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TV Review: ‘Mare of Easttown’ is One of the Best New Shows of the Spring

Mare of Easttown is destined to become the next great crime drama. Much like True Detective first captured America’s attention in 2014, writer Brad Ingelsby weaves a tale of humanity, hopelessness, and guilt with a dark murder mystery. Mix that with a scintillating performance from Academy and Emmy Award winner Kate Winslet, haunting performances from a fantastic ensemble, and the result is one of the best shows of the spring.

Mare Sheehan (Winslet) has been a lifelong resident of Easttown, a suburb of Philadelphia. Mare is often reminded of her glory days back in High School as “Miss Lady Hawk.” Sheehan hit a miraculous shot to seal the state title for their beloved town. What we see now is a shadow of her former self. The years haven’t been kind to her, and the stress of her personal and professional life is taking a toll. Where most people know there’s a line between the two, Mare seems to not.

While every day, people remind her of that shot, most of her days are spent being reminded of all that went wrong in her life. Her son committed suicide. Her ex-husband is now looking to remarry. Mare (who is a detective) is now being targeted for not producing results in the disappearance of Katie Bailey. While she is sure that Bailey is dead at the bottom of a river, her mother is raising all sorts of hell. Faced with growing pressure, the chief of Easttown accepts help from a neighboring county in the hopes bring closure to the Bailey case.

Detective Colin Zabel (Evan Peters) is the exact opposite of Mare. Zabel is a cheerful millennial who often speaks in cliches and seemingly has the hots for Mare. The chemistry between Peters and Winslet is off the charts and far exceeds that of any number of HBO crime series in the last few years. HBO has been searching for a show to fill that True Detective, and they found it.

Ingelsby’s narrative is a huge reason why Mare of Easttown will be a top-rated show. Unlike most crime shows, Mare of Easttown doesn’t primarily focus on the death or disappearances of these girls. The show focuses on the tragic circumstances surrounding almost everyone in the town. From divorces, single-parent homes, and untimely deaths, the trauma seemingly has no end. It’s hard not to develop empathy for almost everyone in the town immediately.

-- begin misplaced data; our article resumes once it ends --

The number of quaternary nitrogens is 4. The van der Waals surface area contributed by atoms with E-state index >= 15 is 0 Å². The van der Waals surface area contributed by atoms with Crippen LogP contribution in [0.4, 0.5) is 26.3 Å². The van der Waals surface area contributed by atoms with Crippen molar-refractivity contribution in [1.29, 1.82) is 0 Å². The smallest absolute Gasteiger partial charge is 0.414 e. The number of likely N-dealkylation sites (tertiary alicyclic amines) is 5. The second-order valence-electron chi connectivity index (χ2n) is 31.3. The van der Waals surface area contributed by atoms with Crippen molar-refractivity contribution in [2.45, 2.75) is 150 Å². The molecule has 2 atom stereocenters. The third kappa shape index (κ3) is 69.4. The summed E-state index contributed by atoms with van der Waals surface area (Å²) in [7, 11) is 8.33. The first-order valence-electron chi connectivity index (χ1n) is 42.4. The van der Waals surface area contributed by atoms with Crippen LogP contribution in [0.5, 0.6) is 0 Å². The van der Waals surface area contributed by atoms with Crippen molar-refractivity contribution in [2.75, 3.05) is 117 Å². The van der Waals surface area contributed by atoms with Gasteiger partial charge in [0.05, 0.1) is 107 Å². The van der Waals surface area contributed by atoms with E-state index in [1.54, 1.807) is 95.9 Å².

Winslet is devastating as Mare. While she wears many hats in the series from detective, mother, daughter, and ex-wife, the one that stands out is how she handles her son’s death. For someone who is so driven to seek the truth, Mare avoids that very thing as it pertains to her son. Perhaps she feels that if she acknowledges it, then the tragedy becomes too real. Winslet is perfect at striking that balance between maintaining appearances and the truth. Anyone looking for an example should check out Revolutionary Road.

What also stood out was Ben Richardson’s cinematography. Richardson seemingly made a concerted effort to capture the beauty of their city as a means of contrasting the tragic circumstances unfolding in Easttown. Whether it’s a tight shot of the city or a panoramic view of the skyline, it injects just the right amount of serenity into the storyline.

Shows like Mare of Easttown rarely come around, but they have the potential to capture the imagination of the entire country. This is appointment television! Clear your calendars. You’ll thank me later.

SCORE: ★1/2


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[…] place in the Pennsylvania area where Ingelsby himself grew up, the series has garnered praise (including from us) for its remarkable use of the setting in depicting how this community responds to the brutal […]


[…] Zobel directs all seven episodes of the series which follows Mare Sheehan (Kate Winslet) as she attempts to solve the murder of a teenage girl in the titular community. Co-starring Evan Peters, Julianne Nicholson, Jean Smart, Angourie Rice, and Guy Pearce, the series has earned massive acclaim for its use of its particular setting as well as its addictive mystery and layered character work. (See our review here)  […]



Written by Dewey Singleton

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